We are delighted to hear reports that Karantina slaughterhouse in Lebanon has just been shut down.
Karantina is Beirut’s biggest abattoir where many animals, including European ones, ended their lives in fear and agony. The conditions in Karantina were some of the worst our Investigation Unit has ever documented.
In our investigation last year we witnessed animals being subjected to brutal slaughter conditions. Animals were beaten, dragged by their limbs, had their eye sockets gouged and were suspended from the ceiling for long periods of time before their throats were cut while they were fully conscious.
People speak out
More than 130,000 people signed our petition calling for the abattoir to be shut down. We met with the Lebanese embassy who were overwhelmed by the volume of correspondence they received on the issue and committed to contact Lebanese officials to alert them to the situation.
Our French office coordinated a meeting with an MP who had connections in Lebanon and they told the Environment and Agriculture Minister that they must visit Karantina to see for themselves. When the Ministers visited they described the conditions as ‘catastrophic’.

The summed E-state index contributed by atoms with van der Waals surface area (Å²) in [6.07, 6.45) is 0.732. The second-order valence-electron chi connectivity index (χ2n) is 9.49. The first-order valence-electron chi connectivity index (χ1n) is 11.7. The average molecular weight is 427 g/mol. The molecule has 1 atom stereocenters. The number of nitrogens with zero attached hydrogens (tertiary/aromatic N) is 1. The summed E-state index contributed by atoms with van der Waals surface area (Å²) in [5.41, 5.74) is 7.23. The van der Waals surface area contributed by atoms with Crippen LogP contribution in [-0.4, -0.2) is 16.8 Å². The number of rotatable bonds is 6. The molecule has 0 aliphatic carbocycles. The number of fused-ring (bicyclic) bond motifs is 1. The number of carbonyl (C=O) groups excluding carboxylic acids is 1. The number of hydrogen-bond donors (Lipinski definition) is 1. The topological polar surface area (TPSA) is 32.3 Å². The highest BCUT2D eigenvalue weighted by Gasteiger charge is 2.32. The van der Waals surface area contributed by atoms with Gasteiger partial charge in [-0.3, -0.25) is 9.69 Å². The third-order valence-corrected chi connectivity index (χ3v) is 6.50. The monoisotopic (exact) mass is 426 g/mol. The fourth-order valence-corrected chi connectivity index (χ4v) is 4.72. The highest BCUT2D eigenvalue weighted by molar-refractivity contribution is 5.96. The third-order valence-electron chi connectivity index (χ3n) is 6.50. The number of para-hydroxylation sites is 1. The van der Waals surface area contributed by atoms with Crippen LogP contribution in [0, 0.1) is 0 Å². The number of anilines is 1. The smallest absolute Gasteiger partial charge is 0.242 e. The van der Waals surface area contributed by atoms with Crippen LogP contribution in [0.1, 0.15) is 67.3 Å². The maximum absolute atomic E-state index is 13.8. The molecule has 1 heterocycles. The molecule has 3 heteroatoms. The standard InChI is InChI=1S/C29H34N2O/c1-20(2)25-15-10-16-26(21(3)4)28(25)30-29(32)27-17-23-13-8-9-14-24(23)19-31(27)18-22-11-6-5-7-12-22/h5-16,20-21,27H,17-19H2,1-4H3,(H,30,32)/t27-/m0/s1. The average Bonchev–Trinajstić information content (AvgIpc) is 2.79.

Food safety scandal
Lebanon’s Health Minister recently announced that several of the country’s most prominent restaurants and supermarkets were selling contaminated meat. The meat was linked back to Karantina and scrutiny of the conditions for animals and related food safety issues mounted.
Karantina is closed
In the past, food safety scandals alone have proven not enough to facilitate a shut down but it has finally been announced that the slaughterhouse has been closed for refurbishment.
Our Campaigns Officer, Pru Elliott said “Thank you to every single person who took action to close Karantina. The pressure you applied means that, for the first time, action is being taken by the Lebanese Government”
“We will continue to work closely with officials in Lebanon to make sure real change for animals is possible.”
Although we suspect the closure of the slaughterhouse will be temporary we will continue to work to ensure real, meaningful change is made for animals.
E-mail the European Commission and tell them they must end the suffering of all European animals exported to non-EU countries.